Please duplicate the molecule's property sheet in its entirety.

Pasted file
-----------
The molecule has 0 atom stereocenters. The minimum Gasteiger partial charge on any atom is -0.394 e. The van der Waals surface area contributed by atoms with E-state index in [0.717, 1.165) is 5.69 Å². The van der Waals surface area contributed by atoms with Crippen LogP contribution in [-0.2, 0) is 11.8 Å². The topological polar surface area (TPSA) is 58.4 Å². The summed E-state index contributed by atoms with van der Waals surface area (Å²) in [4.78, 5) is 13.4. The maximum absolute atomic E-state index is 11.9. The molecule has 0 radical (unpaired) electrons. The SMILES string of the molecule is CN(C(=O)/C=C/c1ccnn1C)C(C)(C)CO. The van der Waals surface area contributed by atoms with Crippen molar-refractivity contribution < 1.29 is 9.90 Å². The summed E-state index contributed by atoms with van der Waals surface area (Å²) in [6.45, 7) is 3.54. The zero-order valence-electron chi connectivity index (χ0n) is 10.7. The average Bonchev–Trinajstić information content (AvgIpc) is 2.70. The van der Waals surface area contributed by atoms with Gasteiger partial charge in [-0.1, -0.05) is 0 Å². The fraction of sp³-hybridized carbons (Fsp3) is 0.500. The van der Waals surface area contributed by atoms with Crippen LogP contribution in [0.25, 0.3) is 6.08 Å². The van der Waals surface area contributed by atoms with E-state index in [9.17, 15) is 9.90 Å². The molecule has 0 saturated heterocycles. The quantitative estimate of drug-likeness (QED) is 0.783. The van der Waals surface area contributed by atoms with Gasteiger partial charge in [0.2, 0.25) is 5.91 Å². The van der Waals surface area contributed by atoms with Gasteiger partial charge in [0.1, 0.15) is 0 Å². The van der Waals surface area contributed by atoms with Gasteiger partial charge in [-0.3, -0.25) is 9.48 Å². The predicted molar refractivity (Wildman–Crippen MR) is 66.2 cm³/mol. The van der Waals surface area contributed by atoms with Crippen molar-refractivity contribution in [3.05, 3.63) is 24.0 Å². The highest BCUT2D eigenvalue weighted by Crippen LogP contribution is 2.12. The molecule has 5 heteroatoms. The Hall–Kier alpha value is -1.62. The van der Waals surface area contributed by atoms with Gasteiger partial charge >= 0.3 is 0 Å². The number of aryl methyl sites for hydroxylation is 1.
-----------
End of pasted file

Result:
The molecule has 0 atom stereocenters. The minimum Gasteiger partial charge on any atom is -0.394 e. The van der Waals surface area contributed by atoms with E-state index in [0.717, 1.165) is 5.69 Å². The van der Waals surface area contributed by atoms with Crippen LogP contribution in [-0.2, 0) is 11.8 Å². The topological polar surface area (TPSA) is 58.4 Å². The summed E-state index contributed by atoms with van der Waals surface area (Å²) in [4.78, 5) is 13.4. The maximum absolute atomic E-state index is 11.9. The molecule has 0 radical (unpaired) electrons. The SMILES string of the molecule is CN(C(=O)/C=C/c1ccnn1C)C(C)(C)CO. The van der Waals surface area contributed by atoms with Crippen molar-refractivity contribution < 1.29 is 9.90 Å². The summed E-state index contributed by atoms with van der Waals surface area (Å²) in [6.45, 7) is 3.54. The zero-order valence-electron chi connectivity index (χ0n) is 10.7. The average Bonchev–Trinajstić information content (AvgIpc) is 2.70. The van der Waals surface area contributed by atoms with Gasteiger partial charge in [-0.1, -0.05) is 0 Å². The fraction of sp³-hybridized carbons (Fsp3) is 0.500. The van der Waals surface area contributed by atoms with Crippen LogP contribution in [0.25, 0.3) is 6.08 Å². The van der Waals surface area contributed by atoms with E-state index in [9.17, 15) is 9.90 Å². The molecule has 0 saturated heterocycles. The quantitative estimate of drug-likeness (QED) is 0.783. The van der Waals surface area contributed by atoms with Gasteiger partial charge in [0.2, 0.25) is 5.91 Å². The van der Waals surface area contributed by atoms with Gasteiger partial charge in [0.1, 0.15) is 0 Å². The van der Waals surface area contributed by atoms with Gasteiger partial charge in [-0.3, -0.25) is 9.48 Å². The predicted molar refractivity (Wildman–Crippen MR) is 66.2 cm³/mol. The van der Waals surface area contributed by atoms with Crippen molar-refractivity contribution in [3.05, 3.63) is 24.0 Å². The highest BCUT2D eigenvalue weighted by Crippen LogP contribution is 2.12. The molecule has 5 heteroatoms. The Hall–Kier alpha value is -1.62. The van der Waals surface area contributed by atoms with Gasteiger partial charge >= 0.3 is 0 Å². The number of aryl methyl sites for hydroxylation is 1.